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Was married for 14 years. Unhappily 10 of the 14. Ugh. After legally separating, got on a dating site ... yeah, but honestly I was ready. Met this amazing guy, long story short after 6 months, he told me he realized he’s damaged. And, because of me I helped he see there’s good people in the world, etc.


Fast forward almost 1.5 years later, we’re still friends. But FWB. I’m basically at a point, I know I want something more long term. I have voiced this to him.


My question is, knowing that I am looking for a long term relationship... should I began dating again or take a break? What’s worked for you all? Technically, before my husband I never dated. I married super young, etc. thoughts? Oh, and any advice is appreciated!

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My gut says: date. But with some caveats.


Sounds to me that this chapter with this man has been important to both of you. He has discovered damage he needs to address, while you have discovered that what you want—and are ready for—is a longterm relationship. That's a good story, with a melancholy ending, as "longterm relationship" and "damaged" have never been great dance partners.


So, you end this thing, mourning it however you need to, so you can each now live the truth you've lit up in each other: longterm for you, damage addressing for him. Those are paths, as time as revealed, that cannot be walked within the FWB dynamic, one that kind of freezes you in place before those paths you need to walk.

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I took a year break after my marriage (oddly enough also 14 years) and then dated and eventually got into LTR that lasted 4.5 years.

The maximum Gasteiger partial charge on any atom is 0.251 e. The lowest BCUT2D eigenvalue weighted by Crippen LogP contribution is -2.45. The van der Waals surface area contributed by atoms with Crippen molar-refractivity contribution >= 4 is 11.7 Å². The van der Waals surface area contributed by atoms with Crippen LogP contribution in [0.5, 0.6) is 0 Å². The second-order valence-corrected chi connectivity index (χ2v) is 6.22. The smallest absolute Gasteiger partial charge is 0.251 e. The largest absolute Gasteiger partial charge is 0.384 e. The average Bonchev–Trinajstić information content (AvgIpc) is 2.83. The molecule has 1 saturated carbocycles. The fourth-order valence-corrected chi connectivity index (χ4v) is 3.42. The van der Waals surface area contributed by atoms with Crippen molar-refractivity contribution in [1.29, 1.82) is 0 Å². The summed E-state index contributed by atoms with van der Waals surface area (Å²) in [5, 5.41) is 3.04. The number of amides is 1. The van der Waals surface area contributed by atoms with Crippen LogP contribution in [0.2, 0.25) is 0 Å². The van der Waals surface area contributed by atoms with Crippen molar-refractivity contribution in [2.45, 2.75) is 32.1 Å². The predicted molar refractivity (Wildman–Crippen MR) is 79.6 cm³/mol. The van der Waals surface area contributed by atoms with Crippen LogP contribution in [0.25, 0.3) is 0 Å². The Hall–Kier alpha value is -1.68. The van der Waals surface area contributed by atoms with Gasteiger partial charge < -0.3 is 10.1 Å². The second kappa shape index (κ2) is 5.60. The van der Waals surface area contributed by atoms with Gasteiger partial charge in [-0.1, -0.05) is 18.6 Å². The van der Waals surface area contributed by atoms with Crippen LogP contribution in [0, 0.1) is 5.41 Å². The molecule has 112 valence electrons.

I ended that in September and went on five dates in November with an AWESOME woman but she decided she doesn’t want a relationship right now and that’s all I am interested in so we parted ways a couple days ago. So I’m gonna date as I meet interesting women but I feel no urgency. That’s what’s working for me.


There’s no hard and fast rule, no matter what anybody says. Only you really know what feels right, and you might like people to validate it...but nobody can decide what to do now but you. The good news is you already know, deep inside, what the healthiest move for you is for now - if you’re willing to search yourself for it.

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Pardon- do you mind me asking damaged how? What do you mean damaged or what did he mean he was damaged? The reason I ask is because we're all dinged in some way or other. If you've lived past a certain point, yes, there are memories and memories are dings aka some residual damage or scars left behind. No one really rebirths themselves without any recollection or acknowledgement of the past and the things that might have occurred in the past tense. We carry parts of our old selves forward and recycle it into the future but those memories are left behind.


Arguably, my husband was damaged as was I before, during, after x, y, z. We weren't perfect when we met each other and we're still not perfect. We will never be able to undo the things or the life we've lived prior to meeting each other.